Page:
The Telegraph
Since 1st March, 1999
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Wind saved Wright flight

A re-creation of the first powered flight by Wilbur and Orville Wright a century ago has concluded that they came perilously close to failure.

The pair were spared embarrassment by an unexpectedly efficient propeller and helpful winds, according to a computer simulation of the pioneering 30mph flight by the 1903 Wright Flyer aircraft in Kitty Hawk, North Carolina.

The study was carried out by the company Fluent in association with the Los Angeles branch of the American Institute of Aeronautics and Astronautics.

The Californians have built two full-scale replicas of the Wright Brothers’ aircraft from the blueprints, and plan to fly their newest replica on December 17, the 100th anniversary of the flight.

To contribute to the safety analysis of the replica, Fluent modelled the airflow around the propellers for a range of flight conditions, to reveal some of their aerodynamic secrets.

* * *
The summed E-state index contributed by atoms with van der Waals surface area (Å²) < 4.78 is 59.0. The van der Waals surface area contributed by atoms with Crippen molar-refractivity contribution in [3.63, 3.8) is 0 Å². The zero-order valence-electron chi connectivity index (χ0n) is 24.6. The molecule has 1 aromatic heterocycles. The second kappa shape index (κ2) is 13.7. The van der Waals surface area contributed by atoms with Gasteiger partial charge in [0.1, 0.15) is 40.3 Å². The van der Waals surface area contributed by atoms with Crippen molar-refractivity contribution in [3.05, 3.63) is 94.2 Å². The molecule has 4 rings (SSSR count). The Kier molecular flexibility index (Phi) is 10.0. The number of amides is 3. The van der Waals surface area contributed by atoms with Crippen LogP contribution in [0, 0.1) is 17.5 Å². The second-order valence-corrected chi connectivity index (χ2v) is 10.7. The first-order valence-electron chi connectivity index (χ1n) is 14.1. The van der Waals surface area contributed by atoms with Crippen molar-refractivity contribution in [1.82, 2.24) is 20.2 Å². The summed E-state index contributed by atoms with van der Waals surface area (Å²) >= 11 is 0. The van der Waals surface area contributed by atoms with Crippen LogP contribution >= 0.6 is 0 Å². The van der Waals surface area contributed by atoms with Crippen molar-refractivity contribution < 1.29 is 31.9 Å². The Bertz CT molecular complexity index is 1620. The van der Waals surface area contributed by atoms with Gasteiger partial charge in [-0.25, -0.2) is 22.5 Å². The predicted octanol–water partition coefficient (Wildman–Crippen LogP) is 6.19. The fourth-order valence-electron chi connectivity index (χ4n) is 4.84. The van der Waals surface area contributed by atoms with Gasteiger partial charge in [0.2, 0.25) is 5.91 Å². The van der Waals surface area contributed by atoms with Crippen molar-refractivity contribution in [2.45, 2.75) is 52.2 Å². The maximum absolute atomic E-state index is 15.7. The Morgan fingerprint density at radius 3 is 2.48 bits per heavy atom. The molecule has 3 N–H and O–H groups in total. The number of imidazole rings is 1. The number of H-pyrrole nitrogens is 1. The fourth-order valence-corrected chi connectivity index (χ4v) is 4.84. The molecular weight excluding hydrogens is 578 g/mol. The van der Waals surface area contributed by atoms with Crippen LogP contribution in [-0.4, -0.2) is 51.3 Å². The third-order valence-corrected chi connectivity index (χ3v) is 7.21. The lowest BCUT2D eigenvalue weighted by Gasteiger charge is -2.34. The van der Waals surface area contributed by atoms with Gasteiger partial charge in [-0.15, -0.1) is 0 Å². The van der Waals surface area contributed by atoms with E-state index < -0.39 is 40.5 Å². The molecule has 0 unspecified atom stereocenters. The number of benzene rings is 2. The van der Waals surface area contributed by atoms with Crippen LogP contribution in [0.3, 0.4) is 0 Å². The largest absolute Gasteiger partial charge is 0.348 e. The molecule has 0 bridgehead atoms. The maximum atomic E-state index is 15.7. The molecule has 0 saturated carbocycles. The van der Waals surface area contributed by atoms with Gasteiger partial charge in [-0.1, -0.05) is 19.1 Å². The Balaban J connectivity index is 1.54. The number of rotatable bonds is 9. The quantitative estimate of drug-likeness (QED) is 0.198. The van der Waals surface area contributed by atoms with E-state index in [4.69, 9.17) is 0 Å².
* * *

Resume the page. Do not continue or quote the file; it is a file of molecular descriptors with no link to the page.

“The Wright brothers were very fortunate,” said Keith Hanna of Fluent Europe in Sheffield, explaining how the flight had wind coming from the right direction at the optimal speed, coupled with a propeller blade that was more efficient than expected.

“Our work has confirmed the high efficiency of their original propeller, but also how close they were to stall conditions given the engine they used,” added Christoph Hiemcke, who conducted the research at Fluent’s headquarters in Lebanon, New Hampshire.

The propeller had a peak efficiency of about 70 per cent, more than Wilbur’s prediction of 66 per cent and quite respectable compared with the highest achieved today, of about 85 per cent.

Hiemcke said: “Their aircraft actually came in 75lb heavier than their original plan, but because their propeller was more efficient than they predicted and they had good headwind conditions they were able to produce the first successful powered flight by a man.”

The analysis of the Wright Flyer propeller blade was based on a copy of the blueprints of the 1903 propellers, which were hand-carved from spruce by Wilbur Wright.

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